“Every role I play, it’s important that it’s authentic and sincere. There’s so much power in specificity, and I can speak to certain nuances in our community because that’s home for me, that’s my culture, that’s been my entire life, so I’m grateful for those moments,” the Saved By the Bell star continued. “There are going to be people that won’t catch the Bachata moment or won’t catch the fact that I denounced machismo energy towards the end of the film. So that is an homage to my culture that I take so much pride in. I see the entire movie as a love note for women, but specifically Lucy, I wanted her to be a celebration and a multifaceted portrayal of Black and Latinx women.”
Much of Pascual-Peña’s vibrant personality was shaped by growing up in the Bronx with her Dominican family. The New York City borough has been responsible for producing some incredible talent like Cardi B, Jennifer Lopez, and Jharrel Jerome—and Pascual-Peña knows it’s no accident. “There’s a beautiful and powerful energy that is cultivated in the Bronx. Its people have to be resilient, persevere and are exposed to a lot of different perspectives and cultures. There’s something just so special and cosmic [about] the Bronx. It’s had a huge impact on who I am as a woman. It’s made me resilient, more culturally aware, and proud of who I am. In the Bronx, you’re forced to figure it out and overcome,” she said. “It’s no coincidence that we see such amazing talent come from the Boogie Down, and I think it’s just going to continue to happen. Some people may have a negative perception of the city because of its grit, but I think that’s one of the reasons that we are so special. We take that into our art, and it allows us to create impactful stories and impactful art.”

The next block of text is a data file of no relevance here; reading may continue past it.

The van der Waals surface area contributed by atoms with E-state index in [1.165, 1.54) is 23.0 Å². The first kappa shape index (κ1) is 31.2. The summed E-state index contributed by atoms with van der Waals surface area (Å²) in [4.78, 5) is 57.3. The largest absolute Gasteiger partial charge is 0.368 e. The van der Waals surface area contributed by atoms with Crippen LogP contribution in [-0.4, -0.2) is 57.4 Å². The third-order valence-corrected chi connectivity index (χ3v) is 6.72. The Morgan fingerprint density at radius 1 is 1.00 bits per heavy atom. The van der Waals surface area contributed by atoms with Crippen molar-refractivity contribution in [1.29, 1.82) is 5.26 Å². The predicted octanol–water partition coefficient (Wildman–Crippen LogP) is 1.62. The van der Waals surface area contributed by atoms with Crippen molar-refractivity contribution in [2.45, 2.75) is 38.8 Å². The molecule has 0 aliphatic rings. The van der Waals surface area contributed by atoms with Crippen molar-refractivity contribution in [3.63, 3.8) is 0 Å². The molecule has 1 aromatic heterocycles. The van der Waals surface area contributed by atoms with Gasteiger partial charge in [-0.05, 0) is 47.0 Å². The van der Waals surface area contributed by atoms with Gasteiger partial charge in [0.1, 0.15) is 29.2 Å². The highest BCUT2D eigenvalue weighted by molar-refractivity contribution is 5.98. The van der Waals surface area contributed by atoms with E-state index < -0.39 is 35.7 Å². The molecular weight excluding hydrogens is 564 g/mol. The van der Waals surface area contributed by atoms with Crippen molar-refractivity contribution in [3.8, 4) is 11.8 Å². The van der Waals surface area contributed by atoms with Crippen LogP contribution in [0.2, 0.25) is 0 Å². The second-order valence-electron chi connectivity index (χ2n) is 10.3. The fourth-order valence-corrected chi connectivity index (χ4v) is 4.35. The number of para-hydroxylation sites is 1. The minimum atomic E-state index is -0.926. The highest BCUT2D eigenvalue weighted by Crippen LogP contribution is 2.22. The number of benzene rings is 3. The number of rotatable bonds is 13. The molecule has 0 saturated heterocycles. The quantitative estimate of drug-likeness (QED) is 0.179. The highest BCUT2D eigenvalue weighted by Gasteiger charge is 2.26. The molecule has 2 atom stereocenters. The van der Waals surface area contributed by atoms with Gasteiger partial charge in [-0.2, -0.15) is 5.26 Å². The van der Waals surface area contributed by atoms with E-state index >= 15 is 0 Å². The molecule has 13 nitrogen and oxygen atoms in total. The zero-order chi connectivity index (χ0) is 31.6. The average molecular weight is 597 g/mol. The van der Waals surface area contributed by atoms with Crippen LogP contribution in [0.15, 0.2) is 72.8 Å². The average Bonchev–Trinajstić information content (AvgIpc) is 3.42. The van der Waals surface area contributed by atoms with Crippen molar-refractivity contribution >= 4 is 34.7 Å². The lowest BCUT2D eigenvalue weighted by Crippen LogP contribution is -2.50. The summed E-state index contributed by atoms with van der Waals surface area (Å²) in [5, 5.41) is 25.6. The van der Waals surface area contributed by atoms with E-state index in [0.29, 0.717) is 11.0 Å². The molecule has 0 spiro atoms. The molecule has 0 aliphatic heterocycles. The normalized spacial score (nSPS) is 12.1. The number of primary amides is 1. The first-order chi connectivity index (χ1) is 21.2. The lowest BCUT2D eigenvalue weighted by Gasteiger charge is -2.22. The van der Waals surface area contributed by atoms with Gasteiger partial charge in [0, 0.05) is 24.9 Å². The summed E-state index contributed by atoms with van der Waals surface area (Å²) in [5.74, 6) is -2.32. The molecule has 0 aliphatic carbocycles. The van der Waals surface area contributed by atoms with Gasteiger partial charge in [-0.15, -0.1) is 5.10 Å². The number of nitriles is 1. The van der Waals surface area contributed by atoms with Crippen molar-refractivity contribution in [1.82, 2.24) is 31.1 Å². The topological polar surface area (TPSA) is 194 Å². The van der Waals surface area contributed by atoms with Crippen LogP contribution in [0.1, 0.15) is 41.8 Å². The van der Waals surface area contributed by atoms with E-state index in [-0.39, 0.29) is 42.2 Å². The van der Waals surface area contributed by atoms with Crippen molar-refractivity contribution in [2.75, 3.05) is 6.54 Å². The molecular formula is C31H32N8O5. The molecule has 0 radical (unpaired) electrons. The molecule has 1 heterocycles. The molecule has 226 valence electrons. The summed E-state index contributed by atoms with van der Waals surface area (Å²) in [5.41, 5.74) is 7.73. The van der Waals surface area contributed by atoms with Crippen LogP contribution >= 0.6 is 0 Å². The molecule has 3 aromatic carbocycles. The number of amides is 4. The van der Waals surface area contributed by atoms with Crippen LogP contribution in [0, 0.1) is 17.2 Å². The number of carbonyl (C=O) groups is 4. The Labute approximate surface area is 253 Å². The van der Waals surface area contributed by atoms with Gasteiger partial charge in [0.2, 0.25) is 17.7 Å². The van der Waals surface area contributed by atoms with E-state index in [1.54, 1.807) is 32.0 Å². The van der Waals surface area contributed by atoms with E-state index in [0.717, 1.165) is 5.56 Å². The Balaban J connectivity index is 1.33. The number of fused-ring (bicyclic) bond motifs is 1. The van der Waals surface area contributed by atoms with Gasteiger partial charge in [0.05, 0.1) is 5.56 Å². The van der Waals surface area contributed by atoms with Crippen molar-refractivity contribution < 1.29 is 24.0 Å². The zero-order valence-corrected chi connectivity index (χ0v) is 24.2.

At just 21, she is already setting herself up to have a long-lasting acting career and hopes to inspire others to go after what they love despite any naysayers who try to get in their way. “For Latinos and Afro-Latinos and people of color in general, sometimes we’re deterred from pursuing the arts because it doesn’t seem reliable or realistic, and that’s a lie. We should have the opportunity, and we are more than capable of pursuing whatever we’d like, even if the world deemed that it’s not possible,” she said. “Pursue things even when you’re met with discontent and know that you’re on your distinct journey. Be proud of who you completely are, and never minimize yourself. And specifically to young Afro-Latino girls, never let anybody put you in a box or make you feel like you should only celebrate one aspect of your identity.”
Pascual-Peña is part of a generation that is collectively yearning for genuine change and is outspoken about important causes. Fittingly, the film focuses on how activism doesn’t have to look any specific way for it to be meaningful, especially when in unity with others. The actress says she hopes to continue creating change and making waves herself so that more Black and Latina women in the industry feel empowered to use their voice. Moxie is now available for streaming on Netflix.